As the Executive Vice President of PADNOS, a multi-million dollar company that employs nearly 400 people in Michigan and is dedicated to providing its customers with scrap management and recycling solutions, Shelley Padnos knows a thing or two about hiring top talent.
“Diversity is important to our company and to every company in the sense that you want to be able to have the best people that you can possibly get.”
But because Michigan’s laws currently allow discrimination based on sexual orientation and gender identity, many talented, qualified potential employees are discouraged from calling Michigan home.
“Current laws in Michigan create a barrier to people considering either staying or moving to Michigan,” explains Shelley.
That’s why Shelley has joined the Michigan Competitive Workforce Coalition—a coalition of Michigan business leaders who want our state legislature to update the Elliott-Larsen Civil Rights Act to include protections on the basis of sexual orientation, gender identity and gender expression..
“I think the message that lawmakers need to send is that everybody is welcome in Michigan with open arms, and I think the way that they do that is that is by amending the Elliott-Larsen Civil Rights Act.”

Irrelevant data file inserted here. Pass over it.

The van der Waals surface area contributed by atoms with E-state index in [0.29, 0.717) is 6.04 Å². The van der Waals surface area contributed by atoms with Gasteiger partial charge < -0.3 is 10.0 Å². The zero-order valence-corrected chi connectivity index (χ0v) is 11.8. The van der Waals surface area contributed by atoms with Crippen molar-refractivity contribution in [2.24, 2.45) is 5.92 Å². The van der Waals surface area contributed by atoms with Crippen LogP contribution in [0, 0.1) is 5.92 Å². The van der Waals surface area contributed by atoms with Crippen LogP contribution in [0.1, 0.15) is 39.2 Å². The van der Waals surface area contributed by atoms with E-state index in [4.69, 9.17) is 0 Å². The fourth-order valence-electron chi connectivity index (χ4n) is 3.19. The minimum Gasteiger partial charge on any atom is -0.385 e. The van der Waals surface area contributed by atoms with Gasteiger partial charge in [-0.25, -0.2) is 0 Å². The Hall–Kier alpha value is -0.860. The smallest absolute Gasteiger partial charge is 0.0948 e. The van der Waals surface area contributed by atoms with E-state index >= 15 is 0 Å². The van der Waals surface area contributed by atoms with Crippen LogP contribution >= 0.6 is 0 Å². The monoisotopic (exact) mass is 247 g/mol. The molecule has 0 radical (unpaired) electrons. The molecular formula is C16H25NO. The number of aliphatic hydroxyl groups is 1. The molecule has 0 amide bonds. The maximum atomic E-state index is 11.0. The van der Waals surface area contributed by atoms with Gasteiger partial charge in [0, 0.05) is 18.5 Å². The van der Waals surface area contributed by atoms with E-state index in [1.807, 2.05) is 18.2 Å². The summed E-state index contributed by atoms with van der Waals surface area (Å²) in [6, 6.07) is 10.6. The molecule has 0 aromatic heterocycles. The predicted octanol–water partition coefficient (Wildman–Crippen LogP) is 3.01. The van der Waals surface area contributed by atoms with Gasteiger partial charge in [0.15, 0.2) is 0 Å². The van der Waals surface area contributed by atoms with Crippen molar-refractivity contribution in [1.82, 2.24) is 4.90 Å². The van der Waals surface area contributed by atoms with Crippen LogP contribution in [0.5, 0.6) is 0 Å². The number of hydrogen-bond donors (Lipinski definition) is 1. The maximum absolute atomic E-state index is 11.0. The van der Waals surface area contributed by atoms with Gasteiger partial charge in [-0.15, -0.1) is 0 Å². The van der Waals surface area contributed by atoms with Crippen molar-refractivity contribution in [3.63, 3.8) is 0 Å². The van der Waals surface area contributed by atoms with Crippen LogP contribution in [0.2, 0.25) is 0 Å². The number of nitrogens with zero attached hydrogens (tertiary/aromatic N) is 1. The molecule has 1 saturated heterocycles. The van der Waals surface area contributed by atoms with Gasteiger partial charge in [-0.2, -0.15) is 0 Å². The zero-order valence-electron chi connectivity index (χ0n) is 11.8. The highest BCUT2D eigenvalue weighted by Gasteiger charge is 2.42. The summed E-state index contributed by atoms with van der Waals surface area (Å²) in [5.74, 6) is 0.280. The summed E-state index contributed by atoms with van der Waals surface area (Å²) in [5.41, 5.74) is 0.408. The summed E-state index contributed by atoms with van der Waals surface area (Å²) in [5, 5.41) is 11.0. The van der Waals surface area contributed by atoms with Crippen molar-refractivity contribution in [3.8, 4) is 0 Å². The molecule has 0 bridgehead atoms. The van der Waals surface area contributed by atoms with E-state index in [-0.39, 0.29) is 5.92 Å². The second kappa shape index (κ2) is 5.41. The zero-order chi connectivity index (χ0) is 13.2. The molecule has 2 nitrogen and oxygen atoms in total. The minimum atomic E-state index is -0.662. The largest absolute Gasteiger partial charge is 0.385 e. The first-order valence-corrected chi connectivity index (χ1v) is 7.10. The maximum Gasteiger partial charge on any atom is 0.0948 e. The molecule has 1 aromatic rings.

According to a report issued by the Michigan Civil Rights Department in 2013, Michigan’s lack of non-discrimination protections for LGBT people is turning away top talent, particularly new college graduates.
While Shelley concedes that updating Michigan’s non-discrimination law won’t fully change hearts and minds overnight, she believes that in time it will. And “more importantly, it will send the message that Michigan really is open for business.”
Shelley isn’t just a successful business woman, she’s a philanthropist as well. Joined with her wife Carol Sarosik—an outspoken LGBT advocate in her own right—they have launched Our LGBT fund. With an initial focus on homeless LGBT youth, the foundation seeks to create equal opportunity for the LGBT community.
“It’s time to send kids, even gay kids, a clear message that they have a place in this world and that they are worthy, loved and truly respected,” explains Carol. By updating the Elliott-Larsen Civil Rights Act, we can level the playing field for all Michiganders, and show the country that our state is an open, welcoming and accepting state.